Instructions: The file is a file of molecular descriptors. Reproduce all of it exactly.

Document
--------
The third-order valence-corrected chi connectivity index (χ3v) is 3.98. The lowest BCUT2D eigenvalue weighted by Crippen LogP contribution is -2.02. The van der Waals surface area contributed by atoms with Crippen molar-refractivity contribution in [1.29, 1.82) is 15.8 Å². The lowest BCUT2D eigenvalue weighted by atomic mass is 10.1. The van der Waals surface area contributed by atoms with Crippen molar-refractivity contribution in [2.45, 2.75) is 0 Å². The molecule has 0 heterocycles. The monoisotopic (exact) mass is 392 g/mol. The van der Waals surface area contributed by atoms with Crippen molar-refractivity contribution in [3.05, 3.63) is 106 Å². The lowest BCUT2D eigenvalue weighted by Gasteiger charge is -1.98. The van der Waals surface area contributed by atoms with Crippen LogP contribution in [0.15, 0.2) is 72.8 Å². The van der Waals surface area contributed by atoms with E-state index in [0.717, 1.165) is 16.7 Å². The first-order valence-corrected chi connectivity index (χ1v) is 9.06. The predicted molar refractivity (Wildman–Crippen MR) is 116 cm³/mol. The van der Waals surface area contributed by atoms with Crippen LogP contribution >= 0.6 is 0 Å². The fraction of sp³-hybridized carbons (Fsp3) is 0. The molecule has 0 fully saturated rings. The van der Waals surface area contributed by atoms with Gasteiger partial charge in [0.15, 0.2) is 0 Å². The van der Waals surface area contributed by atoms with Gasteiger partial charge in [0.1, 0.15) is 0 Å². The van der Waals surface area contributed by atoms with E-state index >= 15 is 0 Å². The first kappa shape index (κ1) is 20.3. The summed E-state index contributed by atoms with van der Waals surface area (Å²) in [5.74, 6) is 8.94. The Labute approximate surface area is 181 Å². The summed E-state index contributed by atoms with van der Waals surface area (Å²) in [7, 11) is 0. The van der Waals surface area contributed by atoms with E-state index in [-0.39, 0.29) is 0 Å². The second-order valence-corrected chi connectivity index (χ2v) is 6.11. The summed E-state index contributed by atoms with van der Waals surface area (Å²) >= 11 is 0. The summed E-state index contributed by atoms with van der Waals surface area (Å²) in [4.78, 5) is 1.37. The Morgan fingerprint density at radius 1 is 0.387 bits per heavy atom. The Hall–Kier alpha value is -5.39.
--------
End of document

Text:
The third-order valence-corrected chi connectivity index (χ3v) is 3.98. The lowest BCUT2D eigenvalue weighted by Crippen LogP contribution is -2.02. The van der Waals surface area contributed by atoms with Crippen molar-refractivity contribution in [1.29, 1.82) is 15.8 Å². The lowest BCUT2D eigenvalue weighted by atomic mass is 10.1. The van der Waals surface area contributed by atoms with Crippen molar-refractivity contribution in [2.45, 2.75) is 0 Å². The molecule has 0 heterocycles. The monoisotopic (exact) mass is 392 g/mol. The van der Waals surface area contributed by atoms with Crippen molar-refractivity contribution in [3.05, 3.63) is 106 Å². The lowest BCUT2D eigenvalue weighted by Gasteiger charge is -1.98. The van der Waals surface area contributed by atoms with Crippen LogP contribution in [0.15, 0.2) is 72.8 Å². The van der Waals surface area contributed by atoms with E-state index in [0.717, 1.165) is 16.7 Å². The first-order valence-corrected chi connectivity index (χ1v) is 9.06. The predicted molar refractivity (Wildman–Crippen MR) is 116 cm³/mol. The van der Waals surface area contributed by atoms with Crippen LogP contribution >= 0.6 is 0 Å². The fraction of sp³-hybridized carbons (Fsp3) is 0. The molecule has 0 fully saturated rings. The van der Waals surface area contributed by atoms with Gasteiger partial charge in [0.15, 0.2) is 0 Å². The van der Waals surface area contributed by atoms with Gasteiger partial charge in [0.1, 0.15) is 0 Å². The van der Waals surface area contributed by atoms with E-state index >= 15 is 0 Å². The first kappa shape index (κ1) is 20.3. The summed E-state index contributed by atoms with van der Waals surface area (Å²) in [5.74, 6) is 8.94. The Labute approximate surface area is 181 Å². The summed E-state index contributed by atoms with van der Waals surface area (Å²) in [7, 11) is 0. The van der Waals surface area contributed by atoms with E-state index in [-0.39, 0.29) is 0 Å². The second-order valence-corrected chi connectivity index (χ2v) is 6.11. The summed E-state index contributed by atoms with van der Waals surface area (Å²) >= 11 is 0. The summed E-state index contributed by atoms with van der Waals surface area (Å²) in [4.78, 5) is 1.37. The Morgan fingerprint density at radius 1 is 0.387 bits per heavy atom. The Hall–Kier alpha value is -5.39.